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NY hit by worst measles outbreak in a decade

By ZHANG RUINAN in New York | China Daily Global | Updated: 2019-03-14 22:41

At least 150 have come down with the virus; concerns raised about refusal of vaccines

The largest measles outbreak in New York City in a decade has sickened at least 150 people, and most of the cases have involved members of the Orthodox Jewish community, according to city health officials.

The outbreak emerged after an unvaccinated child returned from a visit to Israel, where a large outbreak of the disease is occurring, according to the city's health department.

The child infected at least 21 people with the virus at a school in the Williamsburg section of the borough of Brooklyn, according to The New York Times. The almost two dozen people who were infected weren't vaccinated either, according to the Times, which reported that the student didn't show symptoms of the virus while in class.

There are no deaths associated with the outbreak in the city, but there have been 11 hospitalizations, Michael Lanza, a spokesman for the health department, told China Daily in an email on Tuesday.

Almost 300 cases of the disease have been confirmed in New York state through the first week of March, primarily in Brooklyn and in Rockland County, northwest of the city. New York state's outbreak, which began last October, has gone on longer and infected more people than any other current outbreak nationwide, according to health officials.

Nationally, more than 220 measles cases were reported to the US Centers for Disease Control and Prevention (CDC) between Jan 1 and March 7, more than half of all the cases reported last year.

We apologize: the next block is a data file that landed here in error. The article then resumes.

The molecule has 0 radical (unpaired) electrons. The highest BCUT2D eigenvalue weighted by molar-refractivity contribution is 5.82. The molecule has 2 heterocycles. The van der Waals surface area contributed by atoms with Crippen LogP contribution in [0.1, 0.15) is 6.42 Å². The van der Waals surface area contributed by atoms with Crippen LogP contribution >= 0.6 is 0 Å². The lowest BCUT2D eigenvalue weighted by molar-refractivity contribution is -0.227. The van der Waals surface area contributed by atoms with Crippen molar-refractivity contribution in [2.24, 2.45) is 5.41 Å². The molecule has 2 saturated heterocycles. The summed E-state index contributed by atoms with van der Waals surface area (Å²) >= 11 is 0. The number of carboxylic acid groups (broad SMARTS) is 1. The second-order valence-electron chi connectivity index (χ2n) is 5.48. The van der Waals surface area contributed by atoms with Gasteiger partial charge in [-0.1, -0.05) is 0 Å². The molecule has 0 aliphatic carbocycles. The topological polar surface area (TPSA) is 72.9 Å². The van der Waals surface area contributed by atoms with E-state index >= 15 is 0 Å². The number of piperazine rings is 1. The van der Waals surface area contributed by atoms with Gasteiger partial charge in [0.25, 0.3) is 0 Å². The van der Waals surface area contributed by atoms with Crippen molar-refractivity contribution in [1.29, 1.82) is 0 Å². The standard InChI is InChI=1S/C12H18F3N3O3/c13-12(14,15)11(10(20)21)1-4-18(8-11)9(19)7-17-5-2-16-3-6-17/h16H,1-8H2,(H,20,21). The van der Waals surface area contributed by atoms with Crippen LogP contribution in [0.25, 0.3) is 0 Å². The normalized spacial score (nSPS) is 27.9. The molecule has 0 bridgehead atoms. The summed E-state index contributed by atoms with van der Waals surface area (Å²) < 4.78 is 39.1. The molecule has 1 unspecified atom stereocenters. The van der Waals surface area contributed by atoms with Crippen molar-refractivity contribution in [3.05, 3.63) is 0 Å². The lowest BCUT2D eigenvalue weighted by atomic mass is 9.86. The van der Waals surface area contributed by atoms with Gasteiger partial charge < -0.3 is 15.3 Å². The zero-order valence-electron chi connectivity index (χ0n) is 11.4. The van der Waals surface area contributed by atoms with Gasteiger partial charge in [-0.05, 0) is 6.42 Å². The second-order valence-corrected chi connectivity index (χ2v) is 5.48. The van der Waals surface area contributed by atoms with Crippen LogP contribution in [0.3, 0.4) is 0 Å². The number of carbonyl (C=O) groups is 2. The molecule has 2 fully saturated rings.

In 2018, 82 cases of measles were imported into the US from other countries, the highest number of imported cases since the illness was eliminated, the CDC said.

Measles is one of the most contagious infections and can live for up to two hours in the airspace where an infected person breathed, coughed or sneezed, according to CDC.

Measles can cause pneumonia, encephalitis (swelling of the brain), and death, Lanza said, adding that the disease is preventable with the measles-mumps-rubella (MMR) vaccine.

The city's Health Department said that since the fall, about 10,000 people across the city had been vaccinated, and more than 7,000 of them live in the most-affected areas of Williamsburg and Borough Park in Brooklyn.

City officials said that they have struggled to increase vaccinations in certain communities because of the popularity of the widely debunked anti-vaccination movement, with parents declining vaccines for their children out of fear that they increase the risk of autism.

"Sometimes they hang up and they don't want to open the door," Dr Patricia Schnabel Ruppert, health commissioner of Rockland County, where 145 cases have been confirmed, told the New York Times. "It's hard to break an outbreak if you are not getting cooperation."

Amid concerns about the measles outbreak and the anti-vaccine movement, two New York state legislators proposed a bill that would allow teenagers 14 and older to get vaccinated without parental approval.

"We are on the verge of one [public health crisis] in this country because we are not immunizing to the degree needed," one of the bill's sponsors, Assemblywoman Patricia Fahy, a Democrat from Albany, told China Daily.

She said that in the last couple of decades, people haven't taken immunizations seriously.

"Plus, there's been increased exemptions for philosophical differences as well as for religious exemptions, and that has led to just decreased immunizations overall," Fahy added.

"What happens is the World Health Organization has said that when you go below about a 92 to 95 percent immunization rate as a whole, you become more susceptible to [infectious disease] outbreaks and public health crises," she said.

"It's a wake-up call, and it's really to say we've got to stop the complacency, because parents are not only putting their own children at risk, they are putting other children and adults at risk when they don't immunize their children," Fahy said.

The New York chapter of the American Academy of Pediatrics expressed support for the bill on Tuesday.

"New York has long recognized that for decision-making in health care, in terms of reproductive health care, mental health, substance abuse and emergency services, often adolescents and young adults have a clearer grasp of what kinds of health care decisions make the most sense for them," they said in a statement.

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